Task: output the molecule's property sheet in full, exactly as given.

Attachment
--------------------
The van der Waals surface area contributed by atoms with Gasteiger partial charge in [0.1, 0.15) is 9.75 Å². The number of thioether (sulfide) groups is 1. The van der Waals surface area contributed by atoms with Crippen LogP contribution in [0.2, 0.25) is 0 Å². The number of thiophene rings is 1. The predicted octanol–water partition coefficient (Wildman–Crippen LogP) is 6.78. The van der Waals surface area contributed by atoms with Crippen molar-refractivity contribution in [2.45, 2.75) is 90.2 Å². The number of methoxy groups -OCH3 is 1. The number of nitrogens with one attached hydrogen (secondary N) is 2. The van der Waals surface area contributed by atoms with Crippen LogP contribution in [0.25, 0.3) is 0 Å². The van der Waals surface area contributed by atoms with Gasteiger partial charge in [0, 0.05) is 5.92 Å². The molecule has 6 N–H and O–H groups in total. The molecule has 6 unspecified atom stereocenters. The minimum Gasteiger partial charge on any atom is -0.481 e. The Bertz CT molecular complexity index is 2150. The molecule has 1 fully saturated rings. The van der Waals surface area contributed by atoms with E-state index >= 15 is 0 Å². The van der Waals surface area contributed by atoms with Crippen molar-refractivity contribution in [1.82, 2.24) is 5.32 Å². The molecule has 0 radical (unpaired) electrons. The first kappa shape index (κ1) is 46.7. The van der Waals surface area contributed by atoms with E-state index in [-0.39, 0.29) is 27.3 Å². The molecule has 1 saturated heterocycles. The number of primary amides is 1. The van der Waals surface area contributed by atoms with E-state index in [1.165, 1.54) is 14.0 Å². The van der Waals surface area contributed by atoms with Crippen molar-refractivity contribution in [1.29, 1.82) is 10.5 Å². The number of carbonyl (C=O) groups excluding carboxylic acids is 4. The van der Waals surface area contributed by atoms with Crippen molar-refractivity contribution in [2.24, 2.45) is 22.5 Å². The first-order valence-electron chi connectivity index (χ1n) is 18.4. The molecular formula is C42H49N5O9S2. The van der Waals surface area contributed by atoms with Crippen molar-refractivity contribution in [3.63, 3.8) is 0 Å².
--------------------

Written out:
The van der Waals surface area contributed by atoms with Gasteiger partial charge in [0.1, 0.15) is 9.75 Å². The number of thioether (sulfide) groups is 1. The van der Waals surface area contributed by atoms with Crippen LogP contribution in [0.2, 0.25) is 0 Å². The number of thiophene rings is 1. The predicted octanol–water partition coefficient (Wildman–Crippen LogP) is 6.78. The van der Waals surface area contributed by atoms with Crippen molar-refractivity contribution in [2.45, 2.75) is 90.2 Å². The number of methoxy groups -OCH3 is 1. The number of nitrogens with one attached hydrogen (secondary N) is 2. The van der Waals surface area contributed by atoms with Crippen LogP contribution in [0.25, 0.3) is 0 Å². The van der Waals surface area contributed by atoms with Gasteiger partial charge in [0, 0.05) is 5.92 Å². The molecule has 6 N–H and O–H groups in total. The molecule has 6 unspecified atom stereocenters. The minimum Gasteiger partial charge on any atom is -0.481 e. The Bertz CT molecular complexity index is 2150. The molecule has 1 fully saturated rings. The van der Waals surface area contributed by atoms with E-state index >= 15 is 0 Å². The van der Waals surface area contributed by atoms with Crippen molar-refractivity contribution in [1.82, 2.24) is 5.32 Å². The molecule has 0 radical (unpaired) electrons. The first kappa shape index (κ1) is 46.7. The van der Waals surface area contributed by atoms with E-state index in [-0.39, 0.29) is 27.3 Å². The molecule has 1 saturated heterocycles. The number of primary amides is 1. The van der Waals surface area contributed by atoms with E-state index in [1.165, 1.54) is 14.0 Å². The van der Waals surface area contributed by atoms with Crippen molar-refractivity contribution in [1.29, 1.82) is 10.5 Å². The number of carbonyl (C=O) groups excluding carboxylic acids is 4. The van der Waals surface area contributed by atoms with Crippen molar-refractivity contribution in [2.24, 2.45) is 22.5 Å². The first-order valence-electron chi connectivity index (χ1n) is 18.4. The molecular formula is C42H49N5O9S2. The van der Waals surface area contributed by atoms with Crippen molar-refractivity contribution in [3.63, 3.8) is 0 Å².